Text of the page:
By deleting the gene for uridine monophosphate synthetase (UMPS), an enzyme in the pathway for uridine synthesis, researchers have made cells, including embryonic stem cells and T cells, dependent on dietary uridine.

The work, which was published in the July 13, 2020, online issue of Nature Biotechnology, adds a new potential way of controlling cell therapies.

Currently, for all their potential, cell therapies are a lot like the airplanes of the Wright Brothers era. As synthetic biologist Wendell Lim describes it, those planes could fly, “but it wasn’t very far, and it wasn’t very safe.”

To enable the medical equivalent of mass transportation via cell therapies, both academic and industry researchers are developing safety switches that could be used to trigger cell death in the event that a cell therapy goes awry.

The work now published in Nature Biotechnology takes something of the opposite approach to other attempts to engineer safety or suicide switches into cells.

James Patterson, co-founder and CEO, Auxolytic

Instead of engineering cells to express a protein that could function as a switch, “we CRISPRd these knockouts,” James Patterson told BioWorld, to make cells that lacked UMPS and, consequently, uridine.

By default, such cells will not grow, because cells that don’t have the enzyme cannot proliferate without added dietary uridine.

Patterson is a co-author on the paper, and the founder of Auxolytic Ltd., a company focused on the development of nutrient-based safety switches for cell therapies.

Auxolytic was founded in 2016, when Patterson, with the help of angel investment, “filed a piece of IP around the technology and put it into this company,” he said.

The company is “just still myself,” he added, and “the work I do is effectively just reaching out to people” to collaborate.

“That’s the business model; it’s built around partnerships,” he said, with no plans for an independent drug development arm.

“My PhD was in yeast biology,” Patterson explained, a field where “this idea of nutrient-based cell growth control, or auxotrophy, is really common. [And] the other thing that I’m really interested in is synthetic biology,” the engineering of new abilities into cells.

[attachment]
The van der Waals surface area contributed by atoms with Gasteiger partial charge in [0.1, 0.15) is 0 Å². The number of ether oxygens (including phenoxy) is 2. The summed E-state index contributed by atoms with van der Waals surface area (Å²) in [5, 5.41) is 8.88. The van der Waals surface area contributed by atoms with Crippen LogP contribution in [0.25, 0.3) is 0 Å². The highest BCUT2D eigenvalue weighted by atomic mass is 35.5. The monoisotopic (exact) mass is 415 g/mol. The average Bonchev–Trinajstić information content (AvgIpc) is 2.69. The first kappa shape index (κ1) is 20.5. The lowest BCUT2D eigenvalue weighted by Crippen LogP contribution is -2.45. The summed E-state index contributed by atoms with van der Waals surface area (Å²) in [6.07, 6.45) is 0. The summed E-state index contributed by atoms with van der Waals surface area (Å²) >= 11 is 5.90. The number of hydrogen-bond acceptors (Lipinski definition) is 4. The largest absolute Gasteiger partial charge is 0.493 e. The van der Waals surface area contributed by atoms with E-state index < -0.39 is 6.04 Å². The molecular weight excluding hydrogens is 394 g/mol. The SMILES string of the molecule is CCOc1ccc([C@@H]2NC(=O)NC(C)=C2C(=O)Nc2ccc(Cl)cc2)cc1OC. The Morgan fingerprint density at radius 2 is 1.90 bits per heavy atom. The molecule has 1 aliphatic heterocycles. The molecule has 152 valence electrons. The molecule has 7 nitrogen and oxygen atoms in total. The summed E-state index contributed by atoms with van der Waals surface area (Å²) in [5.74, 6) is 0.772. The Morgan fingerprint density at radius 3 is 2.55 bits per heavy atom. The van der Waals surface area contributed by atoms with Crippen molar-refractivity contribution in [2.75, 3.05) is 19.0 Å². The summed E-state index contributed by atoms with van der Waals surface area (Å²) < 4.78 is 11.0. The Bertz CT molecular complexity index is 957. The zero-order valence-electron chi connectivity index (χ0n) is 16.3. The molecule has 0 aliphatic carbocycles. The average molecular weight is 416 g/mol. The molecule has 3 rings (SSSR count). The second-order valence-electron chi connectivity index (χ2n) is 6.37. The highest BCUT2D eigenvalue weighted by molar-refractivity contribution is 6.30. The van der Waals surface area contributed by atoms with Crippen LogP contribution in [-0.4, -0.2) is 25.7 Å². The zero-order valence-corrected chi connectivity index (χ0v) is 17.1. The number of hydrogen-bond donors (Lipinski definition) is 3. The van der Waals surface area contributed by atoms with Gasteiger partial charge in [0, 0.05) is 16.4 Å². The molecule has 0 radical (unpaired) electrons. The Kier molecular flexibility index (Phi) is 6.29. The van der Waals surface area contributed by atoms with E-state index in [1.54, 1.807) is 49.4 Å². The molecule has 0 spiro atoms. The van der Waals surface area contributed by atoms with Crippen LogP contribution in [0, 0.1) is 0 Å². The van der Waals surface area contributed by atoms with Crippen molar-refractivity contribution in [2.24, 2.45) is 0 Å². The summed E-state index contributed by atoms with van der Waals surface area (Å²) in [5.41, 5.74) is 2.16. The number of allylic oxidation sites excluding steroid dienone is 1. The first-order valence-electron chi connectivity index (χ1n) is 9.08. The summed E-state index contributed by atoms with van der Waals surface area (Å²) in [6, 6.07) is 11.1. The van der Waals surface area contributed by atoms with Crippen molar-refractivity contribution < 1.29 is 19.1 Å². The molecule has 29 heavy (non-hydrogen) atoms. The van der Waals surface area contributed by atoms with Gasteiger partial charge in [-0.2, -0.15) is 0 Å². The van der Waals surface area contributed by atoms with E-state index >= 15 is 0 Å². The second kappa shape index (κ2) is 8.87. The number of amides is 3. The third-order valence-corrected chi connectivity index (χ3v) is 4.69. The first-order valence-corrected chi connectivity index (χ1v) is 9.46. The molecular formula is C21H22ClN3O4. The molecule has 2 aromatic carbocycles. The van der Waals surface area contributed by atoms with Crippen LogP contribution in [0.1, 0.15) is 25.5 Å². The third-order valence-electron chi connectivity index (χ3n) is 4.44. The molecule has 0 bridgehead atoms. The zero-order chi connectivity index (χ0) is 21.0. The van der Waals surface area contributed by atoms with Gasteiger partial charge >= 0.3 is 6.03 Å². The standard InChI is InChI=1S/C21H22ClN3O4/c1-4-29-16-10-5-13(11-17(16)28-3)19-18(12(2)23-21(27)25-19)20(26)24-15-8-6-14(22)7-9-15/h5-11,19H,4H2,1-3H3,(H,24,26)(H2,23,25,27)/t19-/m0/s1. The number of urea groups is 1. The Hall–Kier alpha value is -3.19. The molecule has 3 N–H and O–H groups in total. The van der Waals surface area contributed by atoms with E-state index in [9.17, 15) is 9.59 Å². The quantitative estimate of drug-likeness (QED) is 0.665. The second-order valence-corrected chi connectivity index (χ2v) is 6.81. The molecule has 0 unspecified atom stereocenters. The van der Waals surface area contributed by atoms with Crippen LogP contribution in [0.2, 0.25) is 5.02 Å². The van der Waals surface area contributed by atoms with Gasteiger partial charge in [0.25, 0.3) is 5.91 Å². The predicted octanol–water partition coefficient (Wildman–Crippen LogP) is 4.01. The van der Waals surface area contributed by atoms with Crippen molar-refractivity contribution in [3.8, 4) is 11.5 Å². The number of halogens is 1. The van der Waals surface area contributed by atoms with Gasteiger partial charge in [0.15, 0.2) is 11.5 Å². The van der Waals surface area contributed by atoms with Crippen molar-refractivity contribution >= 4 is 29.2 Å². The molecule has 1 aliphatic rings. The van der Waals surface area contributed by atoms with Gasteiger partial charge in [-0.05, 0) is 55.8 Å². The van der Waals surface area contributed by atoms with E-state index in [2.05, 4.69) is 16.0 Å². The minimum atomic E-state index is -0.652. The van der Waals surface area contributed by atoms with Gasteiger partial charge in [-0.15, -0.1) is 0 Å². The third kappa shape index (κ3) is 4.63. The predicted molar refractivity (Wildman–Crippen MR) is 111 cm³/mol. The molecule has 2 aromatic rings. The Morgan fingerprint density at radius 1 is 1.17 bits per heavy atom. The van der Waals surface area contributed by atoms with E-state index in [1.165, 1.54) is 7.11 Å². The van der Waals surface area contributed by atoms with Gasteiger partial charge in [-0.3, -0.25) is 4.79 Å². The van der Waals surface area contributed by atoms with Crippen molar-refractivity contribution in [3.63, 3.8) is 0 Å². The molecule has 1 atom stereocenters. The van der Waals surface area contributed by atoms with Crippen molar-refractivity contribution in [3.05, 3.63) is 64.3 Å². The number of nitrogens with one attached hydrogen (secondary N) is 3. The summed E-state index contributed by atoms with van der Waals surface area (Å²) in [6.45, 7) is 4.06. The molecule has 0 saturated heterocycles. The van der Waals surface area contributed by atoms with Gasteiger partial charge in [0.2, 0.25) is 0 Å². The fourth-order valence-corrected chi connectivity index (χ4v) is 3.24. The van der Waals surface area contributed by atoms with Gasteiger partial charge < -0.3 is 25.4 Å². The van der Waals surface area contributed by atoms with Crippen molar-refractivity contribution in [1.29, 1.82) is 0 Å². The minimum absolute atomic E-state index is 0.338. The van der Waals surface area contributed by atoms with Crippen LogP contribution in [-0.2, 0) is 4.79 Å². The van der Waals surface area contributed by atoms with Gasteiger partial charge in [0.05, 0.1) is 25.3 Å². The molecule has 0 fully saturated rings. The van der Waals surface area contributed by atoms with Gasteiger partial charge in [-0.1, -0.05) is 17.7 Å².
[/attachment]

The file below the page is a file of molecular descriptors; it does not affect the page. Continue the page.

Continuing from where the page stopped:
Putting the two together, he said, “we set about trying to demonstrate for the first time in human cells that auxotrophy is something we can engineer” in human cells.

Misbehave, and it’s no dinner for you!

For making the switch, the first order of business was to decide which proteins would make good candidates for deletion in human cells – “I spent a long time doing due diligence,” Patterson said.

An advantage of UMPS is that the enzyme turned out to have to useful functions in terms of a safety switch. It is necessary for the synthesis of uridine, a precursor of the RNA base uracil. Cells lacking uridine can’t make RNA, and also have trouble with DNA repair and other cellular functions, including lipid metabolism.

But UMPS also catalyzes 5-fluoroorotic acid into what are normally toxic metabolites, and so cells that lack the enzyme can be easily selected during the engineering process, because 5-fluoroorotic acid is not toxic to them.

In their paper, Patterson and colleagues at Stanford University and Rice University first showed that several different types of human cells were unable to survive without uridine in cell culture, and then moved on to mouse experiments with cells including T cells and embryonic stem cells.

Here, they showed that without supplementary dietary uridine, UMPS-edited embryonic stem cells were unable to form teratomas, and UMPS-edited primary human T cells were unable to mount an immune response, as measured by their ability to cause graft-vs.-host-disease.

There is, of course, no lack of uridine in the organism as a whole. But Patterson and his colleagues showed that circulating levels of uridine are not high enough to sustain growth of cells lacking the ability to make their own. Patterson acknowledged that cells could survive in niches where local concentrations of uridine are higher, but to date, the team has seen no evidence of such survival actually occurring.

Patterson noted that the dependence on dietary supplementation means that while “other switches are very all or nothing, we’re in a position to have more fine-grained control” over the proliferation rate of cells once they have been administered. Other advantages of the approach, he said, are that there are no issues with immunogenicity of an introduced protein, and no possibility of cells’ losing the expression of the off-switch protein.

Without any dietary uridine, it takes “around a week” for the levels of cells to decline, making it “less a cytokine storm switch, and more a long-term control,” Patterson said.

Whether the uridine approach could or should be combined with other switches “depends on the therapy itself and what safety issues you’re expecting,” he said. But there is “no technical reason why switches can’t be combined.”

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